"...a Chessmaster should be a combination of a beast of prey and a monk."

Monday, July 28, 2014

Taichung Tournament

I played in my second real life tournament this last weekend.  I took the train down to Taichung which on the slow train I took is 3 hours away.  There's a high speed line but its a bit pricey.  I had a good time and am glad I went but played super crappy chess.  Well, I went 2-2, this time so I broke even again.  The first game I dropped a piece in the opening to a simple pawn fork.  Last tournament my friend advised me not to resign in rapid games like these just down a piece so I played on.  The opponent is an older fellow who is of similar strength to me, but his son is quite strong.  Anyway, I was trying to develop something or other and at one point it looked like I might win my piece back, but then I realized he had a mate threat he could use to get out of it.  I threatened his queen with my pawn (also answering the mate threat) while his knight was still hanging to try to keep up the little pressure I had going, and he just totally blundered and let me take his queen with the pawn.  He played on for a bit, but it was too easy for me then and I soon won his knight anyway and he resigned.  When he blundered there were literally several moves, shown to us by a stronger player that got him out of that little pressure I had.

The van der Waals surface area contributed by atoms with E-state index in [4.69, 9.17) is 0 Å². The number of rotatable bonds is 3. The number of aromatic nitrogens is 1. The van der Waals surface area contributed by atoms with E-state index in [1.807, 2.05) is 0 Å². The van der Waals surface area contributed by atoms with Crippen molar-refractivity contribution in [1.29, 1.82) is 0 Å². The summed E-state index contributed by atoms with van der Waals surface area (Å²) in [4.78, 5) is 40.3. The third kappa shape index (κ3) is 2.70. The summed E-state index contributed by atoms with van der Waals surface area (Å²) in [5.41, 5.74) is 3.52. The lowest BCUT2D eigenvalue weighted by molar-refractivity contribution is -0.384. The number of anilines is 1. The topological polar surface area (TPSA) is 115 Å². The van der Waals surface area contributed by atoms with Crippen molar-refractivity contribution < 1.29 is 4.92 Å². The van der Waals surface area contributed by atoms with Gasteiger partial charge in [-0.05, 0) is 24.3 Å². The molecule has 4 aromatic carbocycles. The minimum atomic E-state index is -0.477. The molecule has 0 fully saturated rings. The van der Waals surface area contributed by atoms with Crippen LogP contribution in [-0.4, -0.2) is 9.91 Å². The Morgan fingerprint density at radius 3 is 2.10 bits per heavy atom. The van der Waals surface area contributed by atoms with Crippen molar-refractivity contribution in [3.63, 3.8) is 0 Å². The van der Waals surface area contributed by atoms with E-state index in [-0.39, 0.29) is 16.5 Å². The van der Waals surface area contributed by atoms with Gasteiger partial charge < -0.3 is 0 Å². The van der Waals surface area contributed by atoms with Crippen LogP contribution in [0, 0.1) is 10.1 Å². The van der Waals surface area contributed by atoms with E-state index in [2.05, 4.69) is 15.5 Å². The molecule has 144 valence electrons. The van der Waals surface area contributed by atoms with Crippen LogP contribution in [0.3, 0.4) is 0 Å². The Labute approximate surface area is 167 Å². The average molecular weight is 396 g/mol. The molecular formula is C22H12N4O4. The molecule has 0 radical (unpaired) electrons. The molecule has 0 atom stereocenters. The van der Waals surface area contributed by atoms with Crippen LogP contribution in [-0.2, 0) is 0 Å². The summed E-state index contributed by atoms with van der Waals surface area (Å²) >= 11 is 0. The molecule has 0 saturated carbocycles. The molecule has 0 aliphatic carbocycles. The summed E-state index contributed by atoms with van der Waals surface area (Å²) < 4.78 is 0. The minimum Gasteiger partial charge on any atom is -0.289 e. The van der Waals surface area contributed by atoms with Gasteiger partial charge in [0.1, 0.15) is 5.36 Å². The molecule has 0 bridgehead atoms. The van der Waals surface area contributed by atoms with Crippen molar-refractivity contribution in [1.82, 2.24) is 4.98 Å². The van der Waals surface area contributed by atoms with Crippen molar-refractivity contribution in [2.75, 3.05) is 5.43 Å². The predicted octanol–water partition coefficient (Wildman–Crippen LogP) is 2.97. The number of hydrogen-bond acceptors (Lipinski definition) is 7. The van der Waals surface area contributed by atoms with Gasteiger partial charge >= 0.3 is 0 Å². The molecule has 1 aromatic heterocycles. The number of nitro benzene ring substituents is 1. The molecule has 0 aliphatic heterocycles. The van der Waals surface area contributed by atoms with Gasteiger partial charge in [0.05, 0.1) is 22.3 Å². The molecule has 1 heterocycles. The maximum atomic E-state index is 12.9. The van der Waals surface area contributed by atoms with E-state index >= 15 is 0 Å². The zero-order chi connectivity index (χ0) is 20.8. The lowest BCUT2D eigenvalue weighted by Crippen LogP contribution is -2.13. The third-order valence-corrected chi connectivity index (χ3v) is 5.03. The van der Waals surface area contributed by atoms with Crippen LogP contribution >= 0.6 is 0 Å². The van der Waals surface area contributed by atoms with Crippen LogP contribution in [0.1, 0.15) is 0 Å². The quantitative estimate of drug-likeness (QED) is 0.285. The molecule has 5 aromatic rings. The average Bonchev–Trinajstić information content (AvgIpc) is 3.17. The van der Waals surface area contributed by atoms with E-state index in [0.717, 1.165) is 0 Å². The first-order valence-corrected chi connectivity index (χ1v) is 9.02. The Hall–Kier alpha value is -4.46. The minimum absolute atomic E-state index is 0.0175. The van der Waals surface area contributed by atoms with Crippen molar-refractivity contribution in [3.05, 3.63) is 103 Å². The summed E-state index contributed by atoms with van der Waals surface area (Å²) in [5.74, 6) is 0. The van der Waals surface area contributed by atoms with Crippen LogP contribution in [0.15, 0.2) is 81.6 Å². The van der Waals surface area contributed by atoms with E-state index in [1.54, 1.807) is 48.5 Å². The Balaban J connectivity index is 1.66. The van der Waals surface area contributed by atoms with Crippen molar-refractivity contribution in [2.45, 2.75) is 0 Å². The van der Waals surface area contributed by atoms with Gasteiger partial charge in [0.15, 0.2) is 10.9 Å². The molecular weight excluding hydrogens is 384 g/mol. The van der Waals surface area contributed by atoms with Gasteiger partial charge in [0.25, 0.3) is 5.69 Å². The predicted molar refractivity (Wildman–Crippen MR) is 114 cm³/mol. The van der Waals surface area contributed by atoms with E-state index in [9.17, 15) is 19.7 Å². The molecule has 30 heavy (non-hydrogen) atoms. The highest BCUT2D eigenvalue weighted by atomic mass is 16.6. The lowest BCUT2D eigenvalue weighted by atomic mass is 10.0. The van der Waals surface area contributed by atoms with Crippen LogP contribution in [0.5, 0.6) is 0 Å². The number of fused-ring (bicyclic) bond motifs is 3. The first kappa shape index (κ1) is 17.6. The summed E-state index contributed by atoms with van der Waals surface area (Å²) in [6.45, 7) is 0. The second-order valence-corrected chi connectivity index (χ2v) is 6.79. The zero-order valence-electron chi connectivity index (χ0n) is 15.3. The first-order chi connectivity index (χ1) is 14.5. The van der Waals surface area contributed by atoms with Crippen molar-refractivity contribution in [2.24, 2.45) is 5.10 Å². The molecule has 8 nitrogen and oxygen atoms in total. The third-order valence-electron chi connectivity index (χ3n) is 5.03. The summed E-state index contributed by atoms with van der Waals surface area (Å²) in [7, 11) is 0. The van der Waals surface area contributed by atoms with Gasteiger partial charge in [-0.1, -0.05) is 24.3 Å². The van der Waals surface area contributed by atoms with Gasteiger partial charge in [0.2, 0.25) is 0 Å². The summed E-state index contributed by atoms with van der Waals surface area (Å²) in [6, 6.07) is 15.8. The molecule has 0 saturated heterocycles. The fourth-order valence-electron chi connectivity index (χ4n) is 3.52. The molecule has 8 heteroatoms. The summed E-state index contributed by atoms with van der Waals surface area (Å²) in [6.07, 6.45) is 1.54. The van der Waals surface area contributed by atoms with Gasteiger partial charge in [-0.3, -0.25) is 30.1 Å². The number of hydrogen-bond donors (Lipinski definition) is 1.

The second game was much better.  I played a reasonable game and he kept trading pieces till we ended up in an end game and I won a pawn and soon my extra pawn was passed.  Still, I still had work to do and could easily have blown it but I was in a good situation.  Simply put he dropped his queen to, moving it to a square controlled by my pawn and I took it.  He too played on for awhile but again, it is just too easy to win with an extra queen.

The third game was a reasonable one too.  He played the Scandinavian and I traded bishops opening up the h-file with his rook controlling it leading directly to my castled king position.  I kind of neglected to take that into my calculations and he sacced a bishop for an attack and was basically winning from there on out.  I held on and forced him to go to an endgame but he was always in control of the game and there was never any real doubt about what would eventually be the result.  Still, I felt happy that I did as well as I did defending against a stronger player.

Fourth game I lost in within 10 moves in a Ruy Lopez exchange.  I left my e-pawn hanging to develop my g-knight thinking I could just take his if he took mine and at worst he would get a check.  Unfortunately I missed the fact that the check could come simultaneously with an attack on my queen, and I resigned, not wanting to play a queen down.  So, basically I felt I played the two middle games at a reasonable level, and the first and fourth games shamefully.

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